Tax Foundation Files Brief Supporting Class Tax Refunds
November 26, 2008
In a friend-of-the-court brief filed last week with the California Court of Appeal, the Tax Foundation argues that class actions for tax refunds should be allowed.
Estuardo Ardon, who argues that the Telephone User's Tax (TUT) imposed by the City of Los Angeles is unconstitutional for failing to be approved by two-thirds of voters as required by California's Proposition 218, paid the tax, demanded a refund, exhausted administrative appeals, and filed a lawsuit "on behalf of himself and all others similarly situated." Los Angeles argues that such a class claim is not permitted, citing a municipal ordinance.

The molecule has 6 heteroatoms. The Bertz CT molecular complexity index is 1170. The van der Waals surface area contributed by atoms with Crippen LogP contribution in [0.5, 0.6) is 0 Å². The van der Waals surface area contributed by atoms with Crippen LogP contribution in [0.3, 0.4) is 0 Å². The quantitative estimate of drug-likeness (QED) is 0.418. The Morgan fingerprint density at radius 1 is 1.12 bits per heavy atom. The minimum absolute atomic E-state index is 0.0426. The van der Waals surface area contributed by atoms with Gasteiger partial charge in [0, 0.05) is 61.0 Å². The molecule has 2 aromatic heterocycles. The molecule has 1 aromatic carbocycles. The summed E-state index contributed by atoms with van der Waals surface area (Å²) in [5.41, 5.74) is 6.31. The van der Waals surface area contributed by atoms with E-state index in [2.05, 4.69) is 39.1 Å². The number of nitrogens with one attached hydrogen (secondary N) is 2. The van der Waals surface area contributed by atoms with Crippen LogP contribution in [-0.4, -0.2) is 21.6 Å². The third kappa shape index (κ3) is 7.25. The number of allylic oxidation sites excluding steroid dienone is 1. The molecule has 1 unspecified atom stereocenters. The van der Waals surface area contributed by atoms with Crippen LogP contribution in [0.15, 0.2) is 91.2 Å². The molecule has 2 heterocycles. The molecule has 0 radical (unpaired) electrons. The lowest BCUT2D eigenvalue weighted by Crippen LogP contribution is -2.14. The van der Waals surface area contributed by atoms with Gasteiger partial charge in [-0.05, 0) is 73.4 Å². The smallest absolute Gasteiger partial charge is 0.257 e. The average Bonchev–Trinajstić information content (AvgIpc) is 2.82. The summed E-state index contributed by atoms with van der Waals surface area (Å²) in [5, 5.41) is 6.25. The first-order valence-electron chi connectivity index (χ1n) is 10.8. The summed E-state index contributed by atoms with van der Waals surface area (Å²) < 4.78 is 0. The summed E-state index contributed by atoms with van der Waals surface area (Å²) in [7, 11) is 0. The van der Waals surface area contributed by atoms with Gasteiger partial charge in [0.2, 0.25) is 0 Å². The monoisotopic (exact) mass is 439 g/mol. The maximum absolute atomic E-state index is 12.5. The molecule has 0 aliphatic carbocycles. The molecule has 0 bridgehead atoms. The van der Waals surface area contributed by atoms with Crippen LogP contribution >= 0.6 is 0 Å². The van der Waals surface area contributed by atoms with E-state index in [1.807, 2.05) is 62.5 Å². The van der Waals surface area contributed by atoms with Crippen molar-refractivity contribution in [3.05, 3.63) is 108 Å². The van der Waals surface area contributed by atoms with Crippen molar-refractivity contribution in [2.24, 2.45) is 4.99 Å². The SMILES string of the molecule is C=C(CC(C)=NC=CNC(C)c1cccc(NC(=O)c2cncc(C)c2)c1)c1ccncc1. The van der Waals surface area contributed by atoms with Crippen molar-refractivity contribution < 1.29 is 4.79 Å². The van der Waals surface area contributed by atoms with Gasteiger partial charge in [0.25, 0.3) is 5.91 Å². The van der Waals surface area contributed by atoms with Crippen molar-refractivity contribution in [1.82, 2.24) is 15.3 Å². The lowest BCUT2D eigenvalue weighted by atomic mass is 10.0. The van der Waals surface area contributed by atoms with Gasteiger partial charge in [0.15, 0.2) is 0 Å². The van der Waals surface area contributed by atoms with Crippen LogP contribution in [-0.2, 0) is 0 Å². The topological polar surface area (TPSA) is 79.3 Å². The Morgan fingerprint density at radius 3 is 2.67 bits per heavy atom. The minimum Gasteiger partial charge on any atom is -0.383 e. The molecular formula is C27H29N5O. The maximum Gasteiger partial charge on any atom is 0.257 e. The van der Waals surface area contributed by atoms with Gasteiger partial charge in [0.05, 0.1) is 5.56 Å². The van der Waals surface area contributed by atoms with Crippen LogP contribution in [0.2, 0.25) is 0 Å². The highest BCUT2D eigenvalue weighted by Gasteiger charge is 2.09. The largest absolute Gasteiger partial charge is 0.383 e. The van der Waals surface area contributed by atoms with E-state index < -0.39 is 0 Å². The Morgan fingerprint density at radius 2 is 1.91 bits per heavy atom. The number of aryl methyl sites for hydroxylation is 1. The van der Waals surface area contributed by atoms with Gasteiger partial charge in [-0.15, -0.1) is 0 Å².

In the brief, the Tax Foundation argues that state law supersedes the municipal ordinance and therefore class actions are permitted. The brief adds that unless such class claims are allowed, the hurdles of legal process may deter taxpayers from pursuing refund claims, permitting governments to keep the proceeds of illegally collected taxes and providing an incentive to levy them. A class action also combines all who paid this tax into one comprehensive legal case, and if Ardon prevails, it ensures that the city must refund illegally collected taxes to all who paid them.
Tax Foundation Fiscal Fact No. 156, "Permitting Class Refund Actions Is Key to Effective Challenges of Illegal Taxes," examines the legal issues in the case. Read it here.
Read the full brief here.